Development of T-cell based immunotherapies for the treatment of various cancers has been challenged for decades by the lack of target antigens that are only expressed by cancer cells and not normal tissues. KK-LC-1 belongs to a family of tumor antigens known as cancer-testis antigens, which have restricted expression in immune-privileged germ cells and various cancers, and not in normal life-essential tissues. This makes KK-LC-1 an attractive target for T-cell based anti-cancer therapies.
Inventors from the National Cancer Institute’s Experimental Transplantation and Immunology Branch (NCI ETIB) have discovered two new KK LC 1 T Cell receptors (TCRs) known as the 4156 TCR and 3967 TCR. The 4156 TCR recognizes the KK-LC-1 52-60 epitope in the context of HLA-A*01:01. T cells that have been transduced to express the 4156 TCR, recognize tumor cell lines expressing KK-LC-1 in the context of HLA-A*01:01. The HLA-A*01:01 allele is expressed in 29% and 15% of the Caucasian and Black ethnicities in the USA, respectively. The 3967 TCR recognizes a new epitope of KK-LC-1 (the 90-99 epitope) and recognizes autologous target cells transfected with the KK-LC-1 antigen.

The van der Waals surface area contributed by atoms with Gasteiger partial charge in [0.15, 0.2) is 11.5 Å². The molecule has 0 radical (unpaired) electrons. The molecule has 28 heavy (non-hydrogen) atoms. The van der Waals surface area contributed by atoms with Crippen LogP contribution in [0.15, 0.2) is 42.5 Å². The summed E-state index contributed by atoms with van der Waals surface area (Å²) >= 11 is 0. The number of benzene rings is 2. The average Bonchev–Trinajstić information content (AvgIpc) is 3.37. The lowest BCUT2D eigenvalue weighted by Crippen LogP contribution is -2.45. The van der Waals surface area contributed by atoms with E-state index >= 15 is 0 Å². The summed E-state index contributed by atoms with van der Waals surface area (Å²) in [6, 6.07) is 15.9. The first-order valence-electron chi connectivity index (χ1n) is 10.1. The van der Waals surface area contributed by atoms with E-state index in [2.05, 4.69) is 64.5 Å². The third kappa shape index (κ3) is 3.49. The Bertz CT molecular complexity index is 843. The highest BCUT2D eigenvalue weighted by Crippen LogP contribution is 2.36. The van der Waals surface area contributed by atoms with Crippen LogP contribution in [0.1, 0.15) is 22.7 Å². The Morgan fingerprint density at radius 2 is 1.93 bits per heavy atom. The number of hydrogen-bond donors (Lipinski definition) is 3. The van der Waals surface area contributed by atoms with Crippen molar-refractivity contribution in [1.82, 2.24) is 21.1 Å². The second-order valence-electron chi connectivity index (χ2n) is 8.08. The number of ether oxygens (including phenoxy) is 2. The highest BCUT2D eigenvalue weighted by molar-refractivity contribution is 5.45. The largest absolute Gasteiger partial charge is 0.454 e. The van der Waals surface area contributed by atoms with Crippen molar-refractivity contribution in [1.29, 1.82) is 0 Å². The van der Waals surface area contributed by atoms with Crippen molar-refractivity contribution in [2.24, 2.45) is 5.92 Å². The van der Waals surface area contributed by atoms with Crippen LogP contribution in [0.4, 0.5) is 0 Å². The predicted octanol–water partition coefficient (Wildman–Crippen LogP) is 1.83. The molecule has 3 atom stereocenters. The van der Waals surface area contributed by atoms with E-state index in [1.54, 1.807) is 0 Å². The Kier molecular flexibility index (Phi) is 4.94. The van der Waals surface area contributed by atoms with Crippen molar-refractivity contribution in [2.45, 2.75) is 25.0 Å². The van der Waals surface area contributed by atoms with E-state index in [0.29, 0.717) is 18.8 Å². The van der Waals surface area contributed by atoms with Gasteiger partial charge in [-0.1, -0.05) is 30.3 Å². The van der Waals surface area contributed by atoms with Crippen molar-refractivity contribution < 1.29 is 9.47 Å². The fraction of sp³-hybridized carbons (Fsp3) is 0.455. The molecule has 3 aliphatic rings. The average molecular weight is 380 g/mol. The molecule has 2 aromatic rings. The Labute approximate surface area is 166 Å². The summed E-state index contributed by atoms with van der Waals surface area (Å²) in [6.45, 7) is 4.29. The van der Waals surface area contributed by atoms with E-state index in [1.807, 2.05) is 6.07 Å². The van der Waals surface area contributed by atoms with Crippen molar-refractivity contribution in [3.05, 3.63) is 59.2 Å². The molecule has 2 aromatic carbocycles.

These TCRs may be used to genetically modify peripheral blood lymphocytes from eligible patients. After expansion, these genetically modified T cells can be used to treat patients. It may also be possible to use portions of the KK-LC-1 TCR in chimeric proteins for cancer therapy and/or for antigen detection assays.
- Therapeutic use against several common and aggressive epithelial tumor types
- Differential expression profile of KK-LC-1 in cancers versus normal tissues suggests that therapy with a specific KK-LC-1 TCR would be cancer-specific and would not damage life-essential tissues
- Thousands of cancer patients each year with otherwise untreatable disease may be eligible for gene therapy with these TCRs
- U.S. Provisional: U.S. Provisional Patent Application Number 62/640,738 , Filed 09 Mar 2018